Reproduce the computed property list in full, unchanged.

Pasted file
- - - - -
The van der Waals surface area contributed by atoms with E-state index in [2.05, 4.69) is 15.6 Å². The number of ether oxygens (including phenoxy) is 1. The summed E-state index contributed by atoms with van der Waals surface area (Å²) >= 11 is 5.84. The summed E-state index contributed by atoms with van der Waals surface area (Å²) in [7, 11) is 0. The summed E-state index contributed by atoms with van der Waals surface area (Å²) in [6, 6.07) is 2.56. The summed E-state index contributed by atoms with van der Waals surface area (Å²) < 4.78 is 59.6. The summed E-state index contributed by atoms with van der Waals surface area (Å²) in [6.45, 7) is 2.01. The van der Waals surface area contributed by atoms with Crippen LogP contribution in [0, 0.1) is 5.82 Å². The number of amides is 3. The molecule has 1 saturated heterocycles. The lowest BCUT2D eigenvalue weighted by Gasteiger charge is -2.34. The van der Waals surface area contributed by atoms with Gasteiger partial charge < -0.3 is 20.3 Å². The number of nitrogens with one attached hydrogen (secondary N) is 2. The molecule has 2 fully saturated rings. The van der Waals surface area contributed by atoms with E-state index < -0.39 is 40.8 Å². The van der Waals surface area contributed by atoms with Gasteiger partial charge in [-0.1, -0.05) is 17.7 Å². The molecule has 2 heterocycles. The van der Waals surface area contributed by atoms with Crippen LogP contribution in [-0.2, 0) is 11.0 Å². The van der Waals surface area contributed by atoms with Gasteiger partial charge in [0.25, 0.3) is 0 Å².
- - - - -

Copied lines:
The van der Waals surface area contributed by atoms with E-state index in [2.05, 4.69) is 15.6 Å². The number of ether oxygens (including phenoxy) is 1. The summed E-state index contributed by atoms with van der Waals surface area (Å²) >= 11 is 5.84. The summed E-state index contributed by atoms with van der Waals surface area (Å²) in [7, 11) is 0. The summed E-state index contributed by atoms with van der Waals surface area (Å²) in [6, 6.07) is 2.56. The summed E-state index contributed by atoms with van der Waals surface area (Å²) < 4.78 is 59.6. The summed E-state index contributed by atoms with van der Waals surface area (Å²) in [6.45, 7) is 2.01. The van der Waals surface area contributed by atoms with Crippen LogP contribution in [0, 0.1) is 5.82 Å². The number of amides is 3. The molecule has 1 saturated heterocycles. The lowest BCUT2D eigenvalue weighted by Gasteiger charge is -2.34. The van der Waals surface area contributed by atoms with Gasteiger partial charge < -0.3 is 20.3 Å². The number of nitrogens with one attached hydrogen (secondary N) is 2. The molecule has 2 fully saturated rings. The van der Waals surface area contributed by atoms with E-state index < -0.39 is 40.8 Å². The van der Waals surface area contributed by atoms with Gasteiger partial charge in [-0.1, -0.05) is 17.7 Å². The molecule has 2 heterocycles. The van der Waals surface area contributed by atoms with Crippen LogP contribution in [-0.2, 0) is 11.0 Å². The van der Waals surface area contributed by atoms with Gasteiger partial charge in [0.25, 0.3) is 0 Å².